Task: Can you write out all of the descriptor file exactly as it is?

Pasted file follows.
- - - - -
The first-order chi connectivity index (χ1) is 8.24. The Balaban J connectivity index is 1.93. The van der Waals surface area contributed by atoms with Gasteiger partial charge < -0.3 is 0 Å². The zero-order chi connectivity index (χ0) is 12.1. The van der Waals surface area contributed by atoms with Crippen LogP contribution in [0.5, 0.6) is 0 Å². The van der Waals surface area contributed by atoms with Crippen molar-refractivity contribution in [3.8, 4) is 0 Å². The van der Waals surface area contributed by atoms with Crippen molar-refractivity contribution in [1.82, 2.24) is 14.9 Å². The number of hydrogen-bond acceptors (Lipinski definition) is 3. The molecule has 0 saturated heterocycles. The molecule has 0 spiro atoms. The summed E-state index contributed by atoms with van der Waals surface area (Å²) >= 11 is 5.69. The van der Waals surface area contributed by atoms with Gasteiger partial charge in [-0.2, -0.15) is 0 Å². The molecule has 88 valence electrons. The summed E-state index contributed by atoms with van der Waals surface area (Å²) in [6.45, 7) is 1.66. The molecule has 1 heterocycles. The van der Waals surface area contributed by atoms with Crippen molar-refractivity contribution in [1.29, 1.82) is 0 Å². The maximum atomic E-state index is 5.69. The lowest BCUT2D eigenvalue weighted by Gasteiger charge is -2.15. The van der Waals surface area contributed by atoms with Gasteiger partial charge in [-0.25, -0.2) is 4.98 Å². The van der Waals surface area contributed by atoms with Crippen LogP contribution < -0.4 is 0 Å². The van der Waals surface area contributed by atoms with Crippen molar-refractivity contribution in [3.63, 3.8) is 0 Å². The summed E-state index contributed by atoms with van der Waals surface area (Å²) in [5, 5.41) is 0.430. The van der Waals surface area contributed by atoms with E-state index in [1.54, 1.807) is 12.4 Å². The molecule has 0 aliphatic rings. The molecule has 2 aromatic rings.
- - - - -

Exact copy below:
The first-order chi connectivity index (χ1) is 8.24. The Balaban J connectivity index is 1.93. The van der Waals surface area contributed by atoms with Gasteiger partial charge < -0.3 is 0 Å². The zero-order chi connectivity index (χ0) is 12.1. The van der Waals surface area contributed by atoms with Crippen LogP contribution in [0.5, 0.6) is 0 Å². The van der Waals surface area contributed by atoms with Crippen molar-refractivity contribution in [3.8, 4) is 0 Å². The van der Waals surface area contributed by atoms with Crippen molar-refractivity contribution in [1.82, 2.24) is 14.9 Å². The number of hydrogen-bond acceptors (Lipinski definition) is 3. The molecule has 0 saturated heterocycles. The molecule has 0 spiro atoms. The summed E-state index contributed by atoms with van der Waals surface area (Å²) >= 11 is 5.69. The van der Waals surface area contributed by atoms with Gasteiger partial charge in [-0.2, -0.15) is 0 Å². The molecule has 88 valence electrons. The summed E-state index contributed by atoms with van der Waals surface area (Å²) in [6.45, 7) is 1.66. The molecule has 1 heterocycles. The van der Waals surface area contributed by atoms with Crippen molar-refractivity contribution in [1.29, 1.82) is 0 Å². The maximum atomic E-state index is 5.69. The lowest BCUT2D eigenvalue weighted by Gasteiger charge is -2.15. The van der Waals surface area contributed by atoms with Gasteiger partial charge in [-0.25, -0.2) is 4.98 Å². The van der Waals surface area contributed by atoms with Crippen LogP contribution < -0.4 is 0 Å². The van der Waals surface area contributed by atoms with Crippen molar-refractivity contribution in [3.63, 3.8) is 0 Å². The summed E-state index contributed by atoms with van der Waals surface area (Å²) in [5, 5.41) is 0.430. The van der Waals surface area contributed by atoms with E-state index in [1.54, 1.807) is 12.4 Å². The molecule has 0 aliphatic rings. The molecule has 2 aromatic rings.